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Qian Zhang


Speaker: Qian Zhang
Title: Heterostructures of Core-Shell Nanowires
Affiliation: Northwestern University
Date: Friday, January 20, 2017
Place and Time: Room 101, Love Building, 3:35-4:30 pm
Refreshments: Room 204, Love Building, 3:00 pm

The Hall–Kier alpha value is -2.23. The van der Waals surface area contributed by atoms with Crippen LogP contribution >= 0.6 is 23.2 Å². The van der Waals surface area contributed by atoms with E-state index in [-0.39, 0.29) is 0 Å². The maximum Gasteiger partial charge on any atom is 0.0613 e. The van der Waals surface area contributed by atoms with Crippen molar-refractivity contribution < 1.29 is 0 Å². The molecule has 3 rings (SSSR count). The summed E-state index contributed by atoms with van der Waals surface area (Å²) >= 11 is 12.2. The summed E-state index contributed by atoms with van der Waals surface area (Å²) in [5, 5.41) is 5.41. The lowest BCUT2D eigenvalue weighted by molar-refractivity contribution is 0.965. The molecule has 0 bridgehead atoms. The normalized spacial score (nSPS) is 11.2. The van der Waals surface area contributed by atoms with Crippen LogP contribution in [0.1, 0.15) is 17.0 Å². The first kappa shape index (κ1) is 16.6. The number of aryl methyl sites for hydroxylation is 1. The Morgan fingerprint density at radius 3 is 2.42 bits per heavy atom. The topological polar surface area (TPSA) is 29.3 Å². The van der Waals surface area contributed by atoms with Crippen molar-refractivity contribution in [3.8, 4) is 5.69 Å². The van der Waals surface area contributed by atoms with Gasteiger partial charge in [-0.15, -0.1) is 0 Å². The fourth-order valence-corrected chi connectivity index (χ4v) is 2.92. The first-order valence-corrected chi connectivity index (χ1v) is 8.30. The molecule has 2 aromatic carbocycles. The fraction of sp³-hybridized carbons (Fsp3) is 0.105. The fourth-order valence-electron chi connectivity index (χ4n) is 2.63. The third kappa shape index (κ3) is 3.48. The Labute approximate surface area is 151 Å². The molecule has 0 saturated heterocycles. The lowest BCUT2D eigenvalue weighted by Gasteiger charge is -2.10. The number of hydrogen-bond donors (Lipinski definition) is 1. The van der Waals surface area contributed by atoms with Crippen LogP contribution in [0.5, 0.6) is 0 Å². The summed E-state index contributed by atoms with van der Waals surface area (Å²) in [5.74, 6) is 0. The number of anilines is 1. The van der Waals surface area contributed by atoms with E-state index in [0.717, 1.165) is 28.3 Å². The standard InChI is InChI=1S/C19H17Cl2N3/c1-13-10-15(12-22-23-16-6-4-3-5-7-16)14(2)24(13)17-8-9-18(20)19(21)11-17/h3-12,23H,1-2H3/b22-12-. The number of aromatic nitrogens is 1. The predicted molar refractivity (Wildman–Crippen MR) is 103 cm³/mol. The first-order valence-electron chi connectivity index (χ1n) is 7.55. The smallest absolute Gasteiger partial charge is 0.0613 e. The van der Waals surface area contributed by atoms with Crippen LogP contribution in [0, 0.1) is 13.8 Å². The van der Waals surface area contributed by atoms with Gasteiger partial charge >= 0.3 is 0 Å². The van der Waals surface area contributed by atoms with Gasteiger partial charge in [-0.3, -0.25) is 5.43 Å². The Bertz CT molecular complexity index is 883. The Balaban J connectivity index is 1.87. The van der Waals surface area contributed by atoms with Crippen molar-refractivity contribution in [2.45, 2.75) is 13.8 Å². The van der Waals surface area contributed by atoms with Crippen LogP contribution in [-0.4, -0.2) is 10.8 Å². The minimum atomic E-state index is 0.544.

Abstract. GaAs-AlGaAs core-shell nanowires with heterostructures have attracted much attention because of their significant advantages and great potentials for creating high performance nanophotonics and nanoelectronics. The spontaneous formation of Al-rich stripes along certain crystallographic directions and quantum dots near the apexes of the shell observed in AlGaAs shells. Controlling the formation of these heterostructures in the core-shell structure remains a challenge. A two-dimensional model valid on the wire cross section, that accounts for capillarity in the faceted surface limit and deposition has been developed for the evolution of the shell morphology and concentration in AlGaAs alloys. The model concerns a completely faceted shell-vapor interface. The objective is to understand the mechanisms of the formation of the radial heterostructures (Al-rich stripes and Al-poor quantum dots) in the nanowire shell. There are two issues that need to be understood. One is the mechanism responsible for the morphological evolution of the shells. Analysis and simulation results suggest that deposition introduces facets not present on the equilibrium Wulff shapes. Balance between diffusion and deposition yields the small facets with slowly time-varying sizes, which are stripe structures, whereas deposition dominant growth can lead to quantum dots structures observed in experiments. There is no self-limiting facet size in this case. The other issue is the mechanism responsible for the segregation of Al atoms in the shells. It is found that the mobility difference of the atoms on the {112} and {110} facets together determine the non-uniform concentration of the atoms in the shell. In particular, even though themobility of Al on {110} facets is smaller than that of Ga, Al rich stripes are predicted to form along the {112} facets when the difference of the mobilities of Al and Ga atoms is large enough on {112} facets. As the size of the shell increases, deposition becomes more important. The Al-poor dots are obtained at the apices of {112} facets, if the attachment rate of Al atoms is smaller there.